Mulberry: To hell in a handbag
British label Mulberry once cornered the middle market in desirable bags. But its decision to go for the super-rich has backfired in dramatic fashion
Alexander Fury is a fashion journalist, author and critic. He is fashion editor of the Independent, i and the Independent on Sunday newspapers and was awarded the inaugural Editorial Intelligence Award for Fashion Commentator of the Year 2014-15. He was named one of InStyle magazine's 20 most powerful people in fashion in 2015.
Sunday 20 April 2014
Accessible luxury may seem like a contradiction in terms, but it’s fashion’s current obsession. What fashion brands mean by “accessible” is “cheap”. But not too cheap. Cheaper than the lofty upper echelons, the four-figure likes of Hermès, but still expensive enough to make your wares aspirational.
It’s a market the British label Mulberry once had nailed – a market that, in the space of 12 months over 2010-11, managed to increase its value by 526 per cent to exceed £1bn. The company peaked at £1.5bn a few years ago; today, it is valued at about £400m.
That comes at the end of a rocky period when Mulberry consciously and somewhat ferociously attempted to shift its image upmarket – its former CEO, Bruno Guillon, came from luxury French leather-goods house Hermès. His appointment in 2012 was seen as a deliberate attempt to push Mulberry into the leagues of the superbrand and the hyper-rich. With Guillon’s departure in March this year, we can resolutely state that it failed. In spectacular fashion – £140m was wiped off the company’s value in December alone.
The mistake seems fundamental: despite pretensions to the contrary, Mulberry isn’t Hermès, and should never have been. It felt odd and incongruous for a brand that helped to define the idea of accessible luxury with its cheap(ish) and cheerful bags named after hip pop culture celebrities. Mulberry’s roster of best-sellers include bags named the Alexa (after Chung, television presenter and general fashion flotsam), the Del Rey (after Lana, the famous-for-15-minutes songstress) and the Cara (after the ubiquitous model and Delevingne scion). Priced in the upper three figures, the first two styles flew off shelves.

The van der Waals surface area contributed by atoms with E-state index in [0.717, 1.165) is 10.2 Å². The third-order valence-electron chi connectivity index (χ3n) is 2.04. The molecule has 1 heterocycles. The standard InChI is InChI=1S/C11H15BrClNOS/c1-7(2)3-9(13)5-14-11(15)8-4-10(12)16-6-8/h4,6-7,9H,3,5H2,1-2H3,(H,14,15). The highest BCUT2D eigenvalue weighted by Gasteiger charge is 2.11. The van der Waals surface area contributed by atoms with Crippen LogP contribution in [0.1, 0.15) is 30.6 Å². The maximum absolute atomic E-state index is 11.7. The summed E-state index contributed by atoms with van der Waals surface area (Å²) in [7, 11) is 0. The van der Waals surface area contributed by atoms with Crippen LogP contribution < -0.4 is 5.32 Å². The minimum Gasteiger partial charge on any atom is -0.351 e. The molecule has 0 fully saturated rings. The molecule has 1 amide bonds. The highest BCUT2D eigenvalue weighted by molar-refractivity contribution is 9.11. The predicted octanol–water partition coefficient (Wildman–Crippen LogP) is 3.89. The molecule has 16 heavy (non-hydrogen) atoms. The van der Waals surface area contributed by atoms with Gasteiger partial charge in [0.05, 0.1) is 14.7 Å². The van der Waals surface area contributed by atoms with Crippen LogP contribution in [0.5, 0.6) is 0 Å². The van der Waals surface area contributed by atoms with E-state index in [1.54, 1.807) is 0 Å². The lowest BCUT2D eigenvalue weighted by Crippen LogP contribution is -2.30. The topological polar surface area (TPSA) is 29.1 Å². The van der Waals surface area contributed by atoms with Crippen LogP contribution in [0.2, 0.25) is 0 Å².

Their hyper-luxe counterparts did not, unfortunately for them.
The most confusing thing is Mulberry turning its back on the middle England middle market. That’s a tricky customer to pin down, especially in a marketplace that’s becoming crowded. Michael Kors, for one, has made something of a killing, boldly positioning his label at an accessible price point and reaping the rewards – £11bn, to be precise, the valuation of the company earlier this year. Increasingly, even high-fashion leaders, such as Louis Vuitton, offer goods at a lower “entry level” price. An embroidered leather Noe bag from Marc Jacobs’s final collection for the house retails for £2,120, but the classic Speedy handbag in signature LV monogram canvas is priced about £550. Not cheap, but definitely cheaper.
Now competitors are muscling in on Mulberry’s turf, including Michael Kors and Longchamps, the low-priced French handbag purveyor that collaborated with Mulberry muse Kate Moss on a number of lines.
The latest is Coach, an American accessible luxury behemoth which hired former Mulberry creative director Stuart Vevers to rev up its fashion offering. He showed his first collection in February to great acclaim, as Mulberry sat out the season following the departure of its former creative head Emma Hill last autumn.
Overall, the Mulberry situation is a neat indication of the fixations of fashion as a whole: a polarisation. Brands are either pitching for the “accessible luxury” market or pushing their prices into the stratosphere to bag the 1 per cent of the world’s wealthiest customers, the ones who’ll have it any colour, as long as it’s crocodile lined in mink. Mulberry, for some reason, put all its money on the fact that this 1 per cent was the market to chase. It bet wrong.
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